Henkel Spic India, is getting ready to do a Nirma on HLL - with Margo. Fresh from the successful relaunch of Margo - which the company claims has grown by 15 per cent since then - Henkel Spic has smoothly extended the Margo platform to talcum powder. Margo, which came into the company's fold with the acquisition of Calcutta Chemicals and Detergents India in 1999, is available in its new avatar in Tamil Nadu since late last month.
The company is currently test-marketing Margo talcum powder at Rs 35 for a 100-gm pack. Simultaneously, it is busy pushing its distribution network to gear up for a national presence. "Though Margo (soap) is a national brand, the eastern and southern markets were its strongholds. Now its presence in the west and the north has increased noticeably," said Ranju Kumar Mohan, general manager, marketing (cosmetics), Henkel Spic.
Besides introducing two new variants of Margo and reviving its communication, which had all but disappeared from public attention in the last decade, the company has doubled its distribution strength over the last one year - from 1,000 distribution points to 2,000 across the country. In fact, it had acquired Calcutta Chemicals and Detergents India from Shaw Wallace two years back for a whopping Rs 60 crore with the explicit intention of beefing up its product portfolio as well its distribution network.
Post-acquisition (of Calcutta Chemicals and Detergents India), Henkel Spic now owns some popular brands such as Margo (neem-based toilet soap), Neem (toothpaste), Brisk (floor-cleaner and disinfectant), and Attak (mosquito repellent). Apart from these products, Henkel Spic has also launched the Fa range of toiletries from its German partner's portfolio. The launch of the Fa range of perfumes, deodorants and toilet soaps is intended to give the company its much-needed volume growth.
Interestingly, Mohan claims that Margo has grown despite a 4 per cent decline (in terms of value) in the soap market in the country. "This could mean that promotional offers are hurting the industry. After all, the soap industry has not seen any significant decline in volumes, which could only mean that the free soaps and the price-offs have hurt the industry elsewhere."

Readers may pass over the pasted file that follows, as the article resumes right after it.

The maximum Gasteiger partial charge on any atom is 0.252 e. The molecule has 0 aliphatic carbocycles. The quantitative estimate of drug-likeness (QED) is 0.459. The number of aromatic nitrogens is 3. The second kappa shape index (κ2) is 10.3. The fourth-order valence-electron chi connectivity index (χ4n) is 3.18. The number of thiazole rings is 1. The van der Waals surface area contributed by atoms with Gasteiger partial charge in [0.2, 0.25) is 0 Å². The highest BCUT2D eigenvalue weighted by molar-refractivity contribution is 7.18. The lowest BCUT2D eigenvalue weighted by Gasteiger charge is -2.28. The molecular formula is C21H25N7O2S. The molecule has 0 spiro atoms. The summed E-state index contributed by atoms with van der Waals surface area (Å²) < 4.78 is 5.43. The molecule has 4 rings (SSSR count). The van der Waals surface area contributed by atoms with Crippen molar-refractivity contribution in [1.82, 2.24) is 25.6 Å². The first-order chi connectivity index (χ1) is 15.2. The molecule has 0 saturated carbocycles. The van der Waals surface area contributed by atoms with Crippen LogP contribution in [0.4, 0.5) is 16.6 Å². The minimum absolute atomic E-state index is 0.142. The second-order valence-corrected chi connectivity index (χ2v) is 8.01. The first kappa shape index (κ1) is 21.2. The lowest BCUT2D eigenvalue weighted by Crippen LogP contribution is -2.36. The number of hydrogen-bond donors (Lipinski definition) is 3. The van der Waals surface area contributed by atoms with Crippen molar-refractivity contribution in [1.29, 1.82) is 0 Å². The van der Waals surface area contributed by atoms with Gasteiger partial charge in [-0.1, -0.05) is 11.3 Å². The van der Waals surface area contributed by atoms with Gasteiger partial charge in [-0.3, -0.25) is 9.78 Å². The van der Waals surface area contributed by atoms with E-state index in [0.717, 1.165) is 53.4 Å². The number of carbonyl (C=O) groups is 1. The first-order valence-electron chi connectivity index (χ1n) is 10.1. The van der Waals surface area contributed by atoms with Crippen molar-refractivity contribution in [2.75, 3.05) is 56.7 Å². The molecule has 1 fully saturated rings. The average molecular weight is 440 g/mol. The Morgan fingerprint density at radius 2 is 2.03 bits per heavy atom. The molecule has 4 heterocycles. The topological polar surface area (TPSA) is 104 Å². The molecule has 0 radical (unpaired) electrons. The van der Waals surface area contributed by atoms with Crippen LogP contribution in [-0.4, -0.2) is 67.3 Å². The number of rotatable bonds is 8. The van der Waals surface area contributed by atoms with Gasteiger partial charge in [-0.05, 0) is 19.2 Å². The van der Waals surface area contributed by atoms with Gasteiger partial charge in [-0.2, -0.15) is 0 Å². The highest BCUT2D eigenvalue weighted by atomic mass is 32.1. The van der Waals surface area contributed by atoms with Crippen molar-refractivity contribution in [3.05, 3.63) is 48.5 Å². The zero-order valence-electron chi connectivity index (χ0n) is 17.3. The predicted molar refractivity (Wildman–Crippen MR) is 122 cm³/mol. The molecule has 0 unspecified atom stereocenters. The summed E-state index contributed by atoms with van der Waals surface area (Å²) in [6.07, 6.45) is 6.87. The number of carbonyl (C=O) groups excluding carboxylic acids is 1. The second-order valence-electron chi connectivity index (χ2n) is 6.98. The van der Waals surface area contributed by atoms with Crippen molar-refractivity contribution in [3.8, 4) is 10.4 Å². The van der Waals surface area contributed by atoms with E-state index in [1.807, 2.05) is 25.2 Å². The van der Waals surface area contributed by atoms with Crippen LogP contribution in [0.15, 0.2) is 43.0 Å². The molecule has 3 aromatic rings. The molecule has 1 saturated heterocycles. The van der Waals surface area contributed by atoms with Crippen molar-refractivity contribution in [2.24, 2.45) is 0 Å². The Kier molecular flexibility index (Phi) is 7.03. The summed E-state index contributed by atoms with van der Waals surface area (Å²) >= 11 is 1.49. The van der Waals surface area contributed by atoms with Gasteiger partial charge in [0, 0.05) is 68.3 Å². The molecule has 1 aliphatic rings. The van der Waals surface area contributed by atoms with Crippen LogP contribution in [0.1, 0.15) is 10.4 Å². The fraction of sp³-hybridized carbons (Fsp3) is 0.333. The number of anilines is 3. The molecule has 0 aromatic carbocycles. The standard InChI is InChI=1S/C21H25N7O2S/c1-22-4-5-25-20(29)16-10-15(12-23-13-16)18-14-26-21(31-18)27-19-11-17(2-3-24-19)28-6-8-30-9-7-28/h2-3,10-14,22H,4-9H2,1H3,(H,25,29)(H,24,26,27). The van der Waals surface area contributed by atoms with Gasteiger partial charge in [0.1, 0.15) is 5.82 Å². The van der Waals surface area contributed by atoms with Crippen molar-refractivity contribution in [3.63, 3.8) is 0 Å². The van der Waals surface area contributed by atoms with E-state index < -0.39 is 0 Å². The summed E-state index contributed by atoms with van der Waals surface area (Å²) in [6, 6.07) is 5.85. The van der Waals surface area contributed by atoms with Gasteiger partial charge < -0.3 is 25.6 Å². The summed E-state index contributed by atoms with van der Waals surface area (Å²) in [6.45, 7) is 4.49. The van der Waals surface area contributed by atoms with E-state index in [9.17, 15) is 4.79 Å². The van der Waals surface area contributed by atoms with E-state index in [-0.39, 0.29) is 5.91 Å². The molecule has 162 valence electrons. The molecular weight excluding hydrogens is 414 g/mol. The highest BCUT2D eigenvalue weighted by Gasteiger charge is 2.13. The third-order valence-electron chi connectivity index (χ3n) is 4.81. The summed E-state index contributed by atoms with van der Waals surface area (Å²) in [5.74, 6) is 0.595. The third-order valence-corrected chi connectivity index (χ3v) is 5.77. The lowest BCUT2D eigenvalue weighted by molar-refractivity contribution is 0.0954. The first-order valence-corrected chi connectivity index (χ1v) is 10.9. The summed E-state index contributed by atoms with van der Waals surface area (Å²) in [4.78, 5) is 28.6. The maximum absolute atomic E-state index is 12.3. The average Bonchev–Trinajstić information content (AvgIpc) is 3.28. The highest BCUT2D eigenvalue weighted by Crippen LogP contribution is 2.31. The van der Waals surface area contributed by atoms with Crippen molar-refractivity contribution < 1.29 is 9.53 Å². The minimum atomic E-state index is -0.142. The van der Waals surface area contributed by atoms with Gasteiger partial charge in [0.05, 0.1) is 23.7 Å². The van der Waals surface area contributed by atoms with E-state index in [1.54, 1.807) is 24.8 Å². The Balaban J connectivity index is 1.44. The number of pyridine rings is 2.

The Indian soap market is estimated at 500,000 tonne and valued at Rs 4,500 crore. While the big national players have been struggling to keep their sales intact, they are faced with stiff competition from regional brands. For instance, HLL's Hamam brand, which is strong in south, is faced with stiff competition from Medimix and Vrinda from the Cholayil Group.
Henkel Spic, has the advantage of a small base compared to the established players, pointed out an industry source, who added that it has managed to get the product mix right as the 'herbal' segment is the one which is growing fastest today. FCB-Ulka handles the communication for the brand out of Chennai. The agency has just introduced its new campaign for Margo talcum powder on Sun TV. "We are initially looking at the southern channels. Our contention is that Margo is 'a natural soothing talc' which offers complete skin care," said Minitha Saxena, branch manager, FCB-Ulka.
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